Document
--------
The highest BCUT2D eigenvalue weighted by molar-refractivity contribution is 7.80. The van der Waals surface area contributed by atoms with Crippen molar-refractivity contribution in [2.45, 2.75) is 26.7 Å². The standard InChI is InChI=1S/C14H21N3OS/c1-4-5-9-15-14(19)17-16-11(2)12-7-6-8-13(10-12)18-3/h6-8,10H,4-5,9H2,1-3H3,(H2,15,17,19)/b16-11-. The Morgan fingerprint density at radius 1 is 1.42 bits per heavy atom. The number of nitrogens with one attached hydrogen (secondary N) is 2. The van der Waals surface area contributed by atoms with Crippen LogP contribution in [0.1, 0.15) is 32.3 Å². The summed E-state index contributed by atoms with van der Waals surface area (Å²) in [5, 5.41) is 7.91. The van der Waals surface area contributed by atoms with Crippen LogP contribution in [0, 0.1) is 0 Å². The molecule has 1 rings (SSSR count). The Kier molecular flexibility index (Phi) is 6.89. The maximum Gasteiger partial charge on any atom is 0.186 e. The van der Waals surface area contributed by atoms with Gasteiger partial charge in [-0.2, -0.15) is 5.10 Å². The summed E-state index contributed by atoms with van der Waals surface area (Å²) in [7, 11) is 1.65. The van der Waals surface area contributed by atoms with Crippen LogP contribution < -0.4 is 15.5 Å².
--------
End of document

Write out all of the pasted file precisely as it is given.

The highest BCUT2D eigenvalue weighted by molar-refractivity contribution is 7.80. The van der Waals surface area contributed by atoms with Crippen molar-refractivity contribution in [2.45, 2.75) is 26.7 Å². The standard InChI is InChI=1S/C14H21N3OS/c1-4-5-9-15-14(19)17-16-11(2)12-7-6-8-13(10-12)18-3/h6-8,10H,4-5,9H2,1-3H3,(H2,15,17,19)/b16-11-. The Morgan fingerprint density at radius 1 is 1.42 bits per heavy atom. The number of nitrogens with one attached hydrogen (secondary N) is 2. The van der Waals surface area contributed by atoms with Crippen LogP contribution in [0.1, 0.15) is 32.3 Å². The summed E-state index contributed by atoms with van der Waals surface area (Å²) in [5, 5.41) is 7.91. The van der Waals surface area contributed by atoms with Crippen LogP contribution in [0, 0.1) is 0 Å². The molecule has 1 rings (SSSR count). The Kier molecular flexibility index (Phi) is 6.89. The maximum Gasteiger partial charge on any atom is 0.186 e. The van der Waals surface area contributed by atoms with Gasteiger partial charge in [-0.2, -0.15) is 5.10 Å². The summed E-state index contributed by atoms with van der Waals surface area (Å²) in [7, 11) is 1.65. The van der Waals surface area contributed by atoms with Crippen LogP contribution < -0.4 is 15.5 Å².